England vs France: Chris Robshaw fed up with finishing in second place in the Six Nations

'I'm not dreaming about lifting the trophy,' captain conceded

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The Independent Online

It is a long time since Chris Robshaw felt even vaguely good about himself on the final day of a Six Nations tournament: the England captain must go back to 17 March 2012, when he led his side to a 30-9 victory over Ireland at Twickenham.

If that performance meant nothing in championship terms – Wales had secured the title by beating the French a few hours earlier – it at least proved that red-rose rugby was something more than the trouserless farce it had appeared to be at the World Cup a few months previously.

England could run down the curtain on this year’s competition with another victory and finish second once again – in which case, Robshaw will feel rather different. When the Harlequins flanker says he has had his fill of coming up marginally short, who can blame him? It was one thing to go close with a profoundly inexperienced side three years ago; it would be something else entirely to be cast in the runners-up role for the fourth season running.

“After what we’ve been through over the last couple of years, I’m not dreaming about lifting the Six Nations trophy,” Robshaw said as he looked ahead to Saturday’s meeting with France – a contest that will decide who wears the 2015 crown. “Not yet, at any rate. But it would be fantastic for everyone involved in this set-up to win the title, because what you want most is to pick up silverware.

 

“Two years ago, when we lost heavily to Wales on Grand Slam day at the Millennium Stadium, it was a sobering experience. We were young guys at that point and possibly a little naïve.

“Last year, the situation in Rome was different, but equally disappointing in its way. It wasn’t a nice feeling at the banquet after the match, sitting there in our dickie bows, surrounded by cameras, watching Ireland win the title on the last play of the tournament. We felt we’d potentially done enough by scoring 50-odd points against Italy. It turned out that we hadn’t.”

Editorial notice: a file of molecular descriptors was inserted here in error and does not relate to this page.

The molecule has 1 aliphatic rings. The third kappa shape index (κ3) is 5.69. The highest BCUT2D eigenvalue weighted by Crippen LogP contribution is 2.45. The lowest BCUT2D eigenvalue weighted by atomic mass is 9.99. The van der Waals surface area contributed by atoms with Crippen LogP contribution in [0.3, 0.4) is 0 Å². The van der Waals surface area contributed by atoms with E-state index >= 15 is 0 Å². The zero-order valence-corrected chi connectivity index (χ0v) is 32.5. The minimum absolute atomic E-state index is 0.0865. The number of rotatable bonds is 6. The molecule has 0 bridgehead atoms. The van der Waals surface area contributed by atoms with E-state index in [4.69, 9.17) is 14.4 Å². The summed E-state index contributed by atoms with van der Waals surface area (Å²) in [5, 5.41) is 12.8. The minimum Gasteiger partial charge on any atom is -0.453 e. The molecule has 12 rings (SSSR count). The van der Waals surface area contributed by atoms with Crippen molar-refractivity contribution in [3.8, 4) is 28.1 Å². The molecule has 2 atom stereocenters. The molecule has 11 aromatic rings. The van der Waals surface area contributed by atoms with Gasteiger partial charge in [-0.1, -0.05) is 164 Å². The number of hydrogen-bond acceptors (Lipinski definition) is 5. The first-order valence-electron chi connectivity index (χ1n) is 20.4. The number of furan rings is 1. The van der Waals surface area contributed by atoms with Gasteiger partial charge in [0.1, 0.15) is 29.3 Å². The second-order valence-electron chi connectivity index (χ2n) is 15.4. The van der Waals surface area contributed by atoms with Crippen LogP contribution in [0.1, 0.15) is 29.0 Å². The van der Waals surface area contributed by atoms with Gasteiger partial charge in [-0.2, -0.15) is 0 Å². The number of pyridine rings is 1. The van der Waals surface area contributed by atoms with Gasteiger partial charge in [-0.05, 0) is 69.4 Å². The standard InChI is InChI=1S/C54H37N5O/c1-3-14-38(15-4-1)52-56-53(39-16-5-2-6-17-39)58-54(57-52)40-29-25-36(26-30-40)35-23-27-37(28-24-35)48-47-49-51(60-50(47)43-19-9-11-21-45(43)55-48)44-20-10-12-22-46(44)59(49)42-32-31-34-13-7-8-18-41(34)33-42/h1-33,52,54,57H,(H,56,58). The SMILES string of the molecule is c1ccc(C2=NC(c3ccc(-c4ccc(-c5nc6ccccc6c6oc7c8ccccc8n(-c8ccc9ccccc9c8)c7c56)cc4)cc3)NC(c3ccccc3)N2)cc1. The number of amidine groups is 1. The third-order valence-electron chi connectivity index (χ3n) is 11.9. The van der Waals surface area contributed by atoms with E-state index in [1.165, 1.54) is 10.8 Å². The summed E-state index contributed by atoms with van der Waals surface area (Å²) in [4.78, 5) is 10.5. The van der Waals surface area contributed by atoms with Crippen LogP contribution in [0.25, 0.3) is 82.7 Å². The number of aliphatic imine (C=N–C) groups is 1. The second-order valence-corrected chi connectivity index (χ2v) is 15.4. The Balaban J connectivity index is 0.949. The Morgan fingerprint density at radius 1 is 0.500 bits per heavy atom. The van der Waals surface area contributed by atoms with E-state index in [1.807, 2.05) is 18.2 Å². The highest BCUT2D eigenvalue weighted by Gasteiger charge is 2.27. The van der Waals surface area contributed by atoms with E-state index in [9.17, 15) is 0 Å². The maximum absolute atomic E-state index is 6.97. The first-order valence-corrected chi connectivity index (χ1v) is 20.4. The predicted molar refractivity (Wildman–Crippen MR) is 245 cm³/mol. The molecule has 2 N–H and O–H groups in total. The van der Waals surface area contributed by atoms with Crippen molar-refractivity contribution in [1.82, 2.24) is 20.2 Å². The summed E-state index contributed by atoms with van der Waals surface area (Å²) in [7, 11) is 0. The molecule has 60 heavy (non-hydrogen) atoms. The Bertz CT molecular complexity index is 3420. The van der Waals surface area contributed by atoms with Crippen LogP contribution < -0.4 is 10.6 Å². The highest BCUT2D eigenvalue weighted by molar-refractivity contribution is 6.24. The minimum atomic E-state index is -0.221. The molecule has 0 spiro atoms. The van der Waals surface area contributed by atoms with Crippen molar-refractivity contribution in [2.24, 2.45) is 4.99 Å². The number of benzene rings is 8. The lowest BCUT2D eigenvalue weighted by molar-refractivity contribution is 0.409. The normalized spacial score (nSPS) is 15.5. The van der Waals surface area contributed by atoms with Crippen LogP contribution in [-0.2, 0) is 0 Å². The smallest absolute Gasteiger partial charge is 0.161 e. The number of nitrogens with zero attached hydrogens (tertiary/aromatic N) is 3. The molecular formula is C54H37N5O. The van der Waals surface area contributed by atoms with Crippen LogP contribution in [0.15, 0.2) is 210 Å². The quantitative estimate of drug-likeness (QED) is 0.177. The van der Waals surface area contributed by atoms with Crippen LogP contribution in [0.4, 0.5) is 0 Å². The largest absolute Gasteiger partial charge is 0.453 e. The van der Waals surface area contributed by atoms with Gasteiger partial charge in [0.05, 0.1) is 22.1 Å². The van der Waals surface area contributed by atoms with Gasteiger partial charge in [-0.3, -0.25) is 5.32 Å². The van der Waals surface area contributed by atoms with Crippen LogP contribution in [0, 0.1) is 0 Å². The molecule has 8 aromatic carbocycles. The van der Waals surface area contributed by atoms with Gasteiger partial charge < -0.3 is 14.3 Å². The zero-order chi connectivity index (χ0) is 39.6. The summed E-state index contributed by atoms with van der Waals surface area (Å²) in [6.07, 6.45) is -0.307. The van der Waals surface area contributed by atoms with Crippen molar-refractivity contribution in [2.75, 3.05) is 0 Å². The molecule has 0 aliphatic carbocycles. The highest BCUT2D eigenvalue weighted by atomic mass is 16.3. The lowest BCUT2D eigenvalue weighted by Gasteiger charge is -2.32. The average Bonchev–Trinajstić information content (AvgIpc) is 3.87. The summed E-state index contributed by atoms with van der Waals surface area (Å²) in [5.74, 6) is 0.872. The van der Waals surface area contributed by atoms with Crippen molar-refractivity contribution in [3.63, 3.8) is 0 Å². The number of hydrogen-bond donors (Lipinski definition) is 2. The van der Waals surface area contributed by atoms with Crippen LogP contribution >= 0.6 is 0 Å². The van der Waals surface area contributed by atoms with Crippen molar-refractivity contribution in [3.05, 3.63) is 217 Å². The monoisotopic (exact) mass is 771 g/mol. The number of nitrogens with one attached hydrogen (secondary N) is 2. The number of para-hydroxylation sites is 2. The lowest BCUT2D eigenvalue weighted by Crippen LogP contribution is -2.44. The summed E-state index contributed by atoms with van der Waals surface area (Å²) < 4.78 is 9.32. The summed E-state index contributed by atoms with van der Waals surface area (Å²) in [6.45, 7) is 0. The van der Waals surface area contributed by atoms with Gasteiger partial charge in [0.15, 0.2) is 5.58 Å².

When Robshaw tells himself that a win over France would be a significant positive in its own right – that with the World Cup looming, a decisive statement on home soil might make the rest of the sport sit up and take notice – he knows it is only half the story. If they head towards the global gathering as European champions, England will be full of confidence. If they miss out yet again, they might just wonder whether they are quite good enough.

As ever on these Anglo-French occasions, much depends on the psychology of Les Bleus. The fact that they have a remote mathematical chance of winning the title themselves does not begin to disguise the fact that they have had their traumas in recent weeks, and given that they loathe trips to London at the best of times, it may be that they fail to turn up, figuratively speaking.

But if they are strong? What then? “If they’re strong the challenge we face will be right up there, because they’re always dangerous and there’s never a time when we don’t truly respect them,” Robshaw acknowledged. “The French are bigger and more physical than most sides, especially up front, and some of the people they’ve been bringing off the bench are even bigger.

“I think we’ve evolved as a team, though: the way we play, the way we score tries even when we go away to the toughest places … sooner or later, we’ll really get it right and the floodgates will open for us. But we know that, first and foremost, this Saturday is about making sure we win the game rather than chase points straight away. We need to build a score, not start  the match throwing ‘hail Mary’ passes round the backs of our heads.”

Given the late kick-off and the idle hours ahead of them on Saturday, it may be difficult for some of the less experienced England players to avoid winding themselves up too early. “That’s where the people skills come in for a captain,” Robshaw said. “I’ll make sure I speak to anyone who seems a little nervous.”

But how will the captain handle the long wait himself? “I’ll sleep as much as possible, or watch some stupid comedy film,” he said. “I might even watch some rugby – maybe the first game of the afternoon, between Italy and Wales.” Won’t it be tough tuning into what most assume will be a large Welsh win? “I don’t know about that,” he replied. “We were happy enough when they won last week.”

The Leicester line-out specialist Geoff Parling, a Lions Test forward, is expected to return to the engine room of the England scrum, replacing Dave Attwood of Bath.

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